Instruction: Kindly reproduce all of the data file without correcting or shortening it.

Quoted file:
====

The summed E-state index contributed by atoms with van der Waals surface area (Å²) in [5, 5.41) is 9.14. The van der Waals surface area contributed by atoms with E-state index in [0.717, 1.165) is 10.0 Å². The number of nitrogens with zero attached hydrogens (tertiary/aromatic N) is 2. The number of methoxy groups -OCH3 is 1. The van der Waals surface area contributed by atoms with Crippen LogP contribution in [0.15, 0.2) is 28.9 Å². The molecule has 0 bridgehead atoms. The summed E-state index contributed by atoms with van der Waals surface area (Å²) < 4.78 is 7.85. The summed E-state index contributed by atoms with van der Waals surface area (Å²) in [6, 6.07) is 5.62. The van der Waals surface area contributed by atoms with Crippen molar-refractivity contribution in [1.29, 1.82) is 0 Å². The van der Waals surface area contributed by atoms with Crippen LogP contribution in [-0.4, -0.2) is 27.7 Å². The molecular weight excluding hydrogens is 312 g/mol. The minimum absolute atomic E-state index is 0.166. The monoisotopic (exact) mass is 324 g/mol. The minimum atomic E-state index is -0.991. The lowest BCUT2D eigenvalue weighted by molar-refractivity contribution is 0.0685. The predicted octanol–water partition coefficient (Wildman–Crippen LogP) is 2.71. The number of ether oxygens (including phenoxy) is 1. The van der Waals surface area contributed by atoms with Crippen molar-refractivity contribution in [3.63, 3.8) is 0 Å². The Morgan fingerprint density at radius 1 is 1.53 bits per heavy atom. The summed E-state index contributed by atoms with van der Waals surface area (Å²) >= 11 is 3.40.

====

The summed E-state index contributed by atoms with van der Waals surface area (Å²) in [5, 5.41) is 9.14. The van der Waals surface area contributed by atoms with E-state index in [0.717, 1.165) is 10.0 Å². The number of nitrogens with zero attached hydrogens (tertiary/aromatic N) is 2. The number of methoxy groups -OCH3 is 1. The van der Waals surface area contributed by atoms with Crippen LogP contribution in [0.15, 0.2) is 28.9 Å². The molecule has 0 bridgehead atoms. The summed E-state index contributed by atoms with van der Waals surface area (Å²) < 4.78 is 7.85. The summed E-state index contributed by atoms with van der Waals surface area (Å²) in [6, 6.07) is 5.62. The van der Waals surface area contributed by atoms with Crippen molar-refractivity contribution in [1.29, 1.82) is 0 Å². The van der Waals surface area contributed by atoms with Crippen LogP contribution in [-0.4, -0.2) is 27.7 Å². The molecular weight excluding hydrogens is 312 g/mol. The minimum absolute atomic E-state index is 0.166. The monoisotopic (exact) mass is 324 g/mol. The minimum atomic E-state index is -0.991. The lowest BCUT2D eigenvalue weighted by molar-refractivity contribution is 0.0685. The predicted octanol–water partition coefficient (Wildman–Crippen LogP) is 2.71. The number of ether oxygens (including phenoxy) is 1. The van der Waals surface area contributed by atoms with Crippen molar-refractivity contribution in [3.63, 3.8) is 0 Å². The Morgan fingerprint density at radius 1 is 1.53 bits per heavy atom. The summed E-state index contributed by atoms with van der Waals surface area (Å²) >= 11 is 3.40.